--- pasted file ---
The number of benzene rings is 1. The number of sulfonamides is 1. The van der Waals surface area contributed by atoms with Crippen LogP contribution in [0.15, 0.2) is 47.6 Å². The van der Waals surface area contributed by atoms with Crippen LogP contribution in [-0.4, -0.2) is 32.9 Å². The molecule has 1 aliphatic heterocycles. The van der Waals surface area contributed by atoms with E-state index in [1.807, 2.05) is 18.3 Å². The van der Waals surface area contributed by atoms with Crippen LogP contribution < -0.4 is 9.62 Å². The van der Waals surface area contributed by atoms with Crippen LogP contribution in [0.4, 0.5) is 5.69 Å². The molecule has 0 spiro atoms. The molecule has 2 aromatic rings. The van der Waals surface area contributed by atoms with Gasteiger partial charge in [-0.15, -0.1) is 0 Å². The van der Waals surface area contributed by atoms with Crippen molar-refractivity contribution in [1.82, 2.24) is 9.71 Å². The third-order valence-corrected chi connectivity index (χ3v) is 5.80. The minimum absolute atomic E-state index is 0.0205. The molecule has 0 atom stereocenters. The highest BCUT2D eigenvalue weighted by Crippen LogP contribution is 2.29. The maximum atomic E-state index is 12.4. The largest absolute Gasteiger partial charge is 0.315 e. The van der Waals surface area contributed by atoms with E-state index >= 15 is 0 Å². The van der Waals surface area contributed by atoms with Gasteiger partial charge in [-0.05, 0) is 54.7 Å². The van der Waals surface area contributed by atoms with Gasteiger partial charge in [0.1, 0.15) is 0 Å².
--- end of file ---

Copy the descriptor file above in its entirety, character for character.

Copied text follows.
The number of benzene rings is 1. The number of sulfonamides is 1. The van der Waals surface area contributed by atoms with Crippen LogP contribution in [0.15, 0.2) is 47.6 Å². The van der Waals surface area contributed by atoms with Crippen LogP contribution in [-0.4, -0.2) is 32.9 Å². The molecule has 1 aliphatic heterocycles. The van der Waals surface area contributed by atoms with E-state index in [1.807, 2.05) is 18.3 Å². The van der Waals surface area contributed by atoms with Crippen LogP contribution < -0.4 is 9.62 Å². The van der Waals surface area contributed by atoms with Crippen LogP contribution in [0.4, 0.5) is 5.69 Å². The molecule has 0 spiro atoms. The molecule has 2 aromatic rings. The van der Waals surface area contributed by atoms with Gasteiger partial charge in [-0.15, -0.1) is 0 Å². The van der Waals surface area contributed by atoms with Crippen molar-refractivity contribution in [1.82, 2.24) is 9.71 Å². The third-order valence-corrected chi connectivity index (χ3v) is 5.80. The minimum absolute atomic E-state index is 0.0205. The molecule has 0 atom stereocenters. The highest BCUT2D eigenvalue weighted by Crippen LogP contribution is 2.29. The maximum atomic E-state index is 12.4. The largest absolute Gasteiger partial charge is 0.315 e. The van der Waals surface area contributed by atoms with E-state index >= 15 is 0 Å². The van der Waals surface area contributed by atoms with Gasteiger partial charge in [-0.05, 0) is 54.7 Å². The van der Waals surface area contributed by atoms with Gasteiger partial charge in [0.1, 0.15) is 0 Å².